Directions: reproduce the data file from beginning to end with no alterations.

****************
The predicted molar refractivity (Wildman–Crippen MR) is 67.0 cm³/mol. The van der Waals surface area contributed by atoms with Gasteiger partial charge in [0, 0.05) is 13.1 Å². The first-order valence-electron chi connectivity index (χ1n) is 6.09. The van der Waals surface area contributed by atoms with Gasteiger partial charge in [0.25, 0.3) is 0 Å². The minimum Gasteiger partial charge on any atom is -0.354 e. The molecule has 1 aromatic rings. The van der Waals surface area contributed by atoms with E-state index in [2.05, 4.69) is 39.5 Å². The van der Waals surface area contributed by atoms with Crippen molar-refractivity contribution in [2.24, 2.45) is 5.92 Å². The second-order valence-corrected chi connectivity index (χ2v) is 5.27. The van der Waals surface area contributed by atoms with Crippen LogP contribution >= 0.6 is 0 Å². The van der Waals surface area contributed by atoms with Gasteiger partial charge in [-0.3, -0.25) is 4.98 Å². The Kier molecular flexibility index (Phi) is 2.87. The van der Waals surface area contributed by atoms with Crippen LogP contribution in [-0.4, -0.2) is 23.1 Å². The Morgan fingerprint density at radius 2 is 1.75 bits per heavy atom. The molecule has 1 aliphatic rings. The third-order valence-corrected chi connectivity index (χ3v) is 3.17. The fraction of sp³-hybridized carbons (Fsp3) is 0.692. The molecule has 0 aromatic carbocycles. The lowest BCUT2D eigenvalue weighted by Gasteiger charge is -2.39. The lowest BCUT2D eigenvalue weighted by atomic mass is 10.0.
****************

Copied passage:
The predicted molar refractivity (Wildman–Crippen MR) is 67.0 cm³/mol. The van der Waals surface area contributed by atoms with Gasteiger partial charge in [0, 0.05) is 13.1 Å². The first-order valence-electron chi connectivity index (χ1n) is 6.09. The van der Waals surface area contributed by atoms with Gasteiger partial charge in [0.25, 0.3) is 0 Å². The minimum Gasteiger partial charge on any atom is -0.354 e. The molecule has 1 aromatic rings. The van der Waals surface area contributed by atoms with E-state index in [2.05, 4.69) is 39.5 Å². The van der Waals surface area contributed by atoms with Crippen molar-refractivity contribution in [2.24, 2.45) is 5.92 Å². The second-order valence-corrected chi connectivity index (χ2v) is 5.27. The van der Waals surface area contributed by atoms with Crippen LogP contribution >= 0.6 is 0 Å². The van der Waals surface area contributed by atoms with Gasteiger partial charge in [-0.3, -0.25) is 4.98 Å². The Kier molecular flexibility index (Phi) is 2.87. The van der Waals surface area contributed by atoms with Crippen LogP contribution in [-0.4, -0.2) is 23.1 Å². The Morgan fingerprint density at radius 2 is 1.75 bits per heavy atom. The molecule has 1 aliphatic rings. The third-order valence-corrected chi connectivity index (χ3v) is 3.17. The fraction of sp³-hybridized carbons (Fsp3) is 0.692. The molecule has 0 aromatic carbocycles. The lowest BCUT2D eigenvalue weighted by Gasteiger charge is -2.39. The lowest BCUT2D eigenvalue weighted by atomic mass is 10.0.